We can verify that the word has been stored by typing:

=> [#<Word:0x007ffdb6351a40 @attributes={:id=>1, :name=>"kot", :translation=>"cat", :created_at=>2017-04-01 10:36:28 UTC, :updated_at=>2017-04-01 10:36:28 UTC}>]


 => #<Word:0x007ffdb6329860 @attributes={:id=>1, :name=>"kot", :translation=>"cat", :created_at=>2017-04-01 10:36:28 UTC, :updated_at=>2017-04-01 10:36:28 UTC}>

You can find more information about repository API here.

Displaying data from the database

Now we have tools to deal with the database, so it’s the highest time to get rid of the hard-coded data from our list of words.

Let’s start with the feature spec we’ve created to test list of words. Open spec/web/features/list_words_spec.rb and let’s use repository to add some words to the test database there:

require 'features_helper'

describe 'List words' do
  let(:repository) { }
  before do

    repository.create(name: 'pies', translation: 'dog')
    repository.create(name: 'kot', translation: 'cat')

  it 'displays list of the words' do
    visit '/'

    within '#words' do
      assert page.has_css?('.word', count: 2), 'Expected to find 2 words'

Run test and make sure that all the tests are passing.

Next step is to change the view as well. We will stop here for a second to think what we actually want to achieve. We want to handle 2 scenarios:

  • list all the words we have in our database
  • display message that we don’t have any words yet if we just started using our system

We also want to make sure that our template will have all the data accessible that it needs to render the view. In our case it’s the list of words.

Following the philosophy of BDD let’s add some tests first. Change spec/web/controllers/words/index_spec.rb to look like this:

require 'spec_helper'
require_relative '../../../../apps/web/views/words/index'

describe Web::Views::Words::Index do
  let(:exposures) { Hash[words: []] }
  let(:template)  {'apps/web/templates/words/index.html.erb') }
  let(:view)      {, exposures) }
  let(:rendered)  { view.render }

  it 'exposes #words' do
    view.words.must_equal exposures.fetch(:words)

  describe 'when there are no words' do
    it 'shows a placeholder message' do
      rendered.must_include('<p class="placeholder">There are no words yet.</p>')

  describe 'when there are words' do
    let(:word1)     { 'pies', translation: 'dog') }
    let(:word2)     { 'kot', translation: 'cat') }
    let(:exposures) { Hash[words: [word1, word2]] }

    it 'lists them all' do

    it 'hides the placeholder message' do
      rendered.wont_include('<p class="placeholder">There are no words yet.</p>')

Our test should fail now because we still have the words hard-coded in the template.

Let’s fix it now.

<h1>All words</h1>

<% if words.any? %>
  <div id="words">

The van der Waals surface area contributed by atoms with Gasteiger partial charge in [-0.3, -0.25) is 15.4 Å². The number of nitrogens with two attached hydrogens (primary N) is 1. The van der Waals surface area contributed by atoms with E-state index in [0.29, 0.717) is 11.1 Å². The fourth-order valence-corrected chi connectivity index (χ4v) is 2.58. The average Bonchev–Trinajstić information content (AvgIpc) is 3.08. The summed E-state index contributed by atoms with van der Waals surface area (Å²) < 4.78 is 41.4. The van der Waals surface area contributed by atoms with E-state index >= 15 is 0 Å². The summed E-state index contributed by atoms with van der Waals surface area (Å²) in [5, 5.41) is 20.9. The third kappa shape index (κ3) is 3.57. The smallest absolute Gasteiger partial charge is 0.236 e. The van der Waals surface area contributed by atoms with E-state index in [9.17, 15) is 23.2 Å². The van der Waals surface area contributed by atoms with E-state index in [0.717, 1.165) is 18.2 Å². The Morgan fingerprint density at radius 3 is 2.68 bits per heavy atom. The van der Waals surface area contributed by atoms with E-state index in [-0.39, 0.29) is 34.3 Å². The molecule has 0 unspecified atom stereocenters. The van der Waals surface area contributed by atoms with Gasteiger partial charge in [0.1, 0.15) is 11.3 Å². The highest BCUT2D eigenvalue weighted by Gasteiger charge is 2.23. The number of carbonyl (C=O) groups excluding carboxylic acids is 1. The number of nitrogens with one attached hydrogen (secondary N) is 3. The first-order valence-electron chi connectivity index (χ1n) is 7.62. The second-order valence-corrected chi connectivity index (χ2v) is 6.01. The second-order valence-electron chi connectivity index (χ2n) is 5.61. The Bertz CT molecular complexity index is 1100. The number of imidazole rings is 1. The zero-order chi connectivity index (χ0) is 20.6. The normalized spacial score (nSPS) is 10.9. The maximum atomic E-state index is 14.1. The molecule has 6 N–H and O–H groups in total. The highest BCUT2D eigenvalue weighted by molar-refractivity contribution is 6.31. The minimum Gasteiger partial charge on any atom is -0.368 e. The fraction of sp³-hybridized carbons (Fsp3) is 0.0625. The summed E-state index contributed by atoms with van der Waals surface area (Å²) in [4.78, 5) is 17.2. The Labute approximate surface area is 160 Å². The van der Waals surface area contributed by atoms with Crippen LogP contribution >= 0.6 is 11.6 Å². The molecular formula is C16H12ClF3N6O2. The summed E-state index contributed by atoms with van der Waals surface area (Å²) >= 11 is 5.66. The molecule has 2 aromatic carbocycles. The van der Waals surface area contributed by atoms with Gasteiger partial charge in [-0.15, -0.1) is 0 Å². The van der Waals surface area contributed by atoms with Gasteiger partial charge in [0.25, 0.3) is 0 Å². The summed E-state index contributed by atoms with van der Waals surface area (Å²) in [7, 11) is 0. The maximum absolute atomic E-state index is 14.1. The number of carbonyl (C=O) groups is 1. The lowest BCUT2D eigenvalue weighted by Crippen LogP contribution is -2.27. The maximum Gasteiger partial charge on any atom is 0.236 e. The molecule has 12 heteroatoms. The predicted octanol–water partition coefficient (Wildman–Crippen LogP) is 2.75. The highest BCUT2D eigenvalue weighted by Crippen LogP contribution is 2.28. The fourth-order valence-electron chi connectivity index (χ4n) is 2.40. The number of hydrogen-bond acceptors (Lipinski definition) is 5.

<% words.each do |word| %>
      <div class="word row">
        <div class="col-xs-6"><%= %></div>
        <div class="col-xs-6"><%= word.translation %></div>
    <% end %>
<% else %>
  <p class="placeholder">There are no words yet.</p>
<% end %>

When we run our tests now we will see that it still fails.

NameError: undefined local variable or method `words' for #<Hanami::View::Rendering::Scope:0x007fe6b71cef30>

It complains that it does not know what words are. This is expected since we did not expose the variable from the controller, where it mend to be created to the view. To fix this make your apps/web/contollers/words/index.rb file look like this:

module Web::Controllers::Words
  class Index
    include Web::Action

    expose :words

    def call(params)
      @words =

After this change we should see that all the tests are passing.

How can we test controllers?

Last thing is making sure that our controller will expose the variables we expect. Let’s add out first controller test then.

Controllers are supposed to be a thin layer that gets the request params, calls repositories to fetch the necessary data and then exposes those data to the view so it can handle rendering properly. So to test controller sufficiently all we need to do is to make sure it returns correct status code and exposes correct variables. Our spec/web/controllers/words/index_spec.rb file should look like this:

require 'spec_helper'
require_relative '../../../../apps/web/controllers/words/index'

describe Web::Controllers::Words::Index do
  let(:action) { }
  let(:params) { Hash[] }
  let(:repository) { }

  before do

    @word = repository.create(name: 'pies', translation: 'dog')

  it 'is successful' do
    response =
    response[0].must_equal 200

  it 'exposes all words' do
    action.exposures[:words].must_equal [@word]

Now all our tests should pass.


We achieved quite a lot here:

  • we added some dynamic data to our list of words through entities and repositories
  • we learned how to test views
  • what is the purpose of the controller and how to test it

Code for this project is open sourced and can be found here

Our next task will be adding a form to create new words, so stay tuned!

Written on April 1, 2017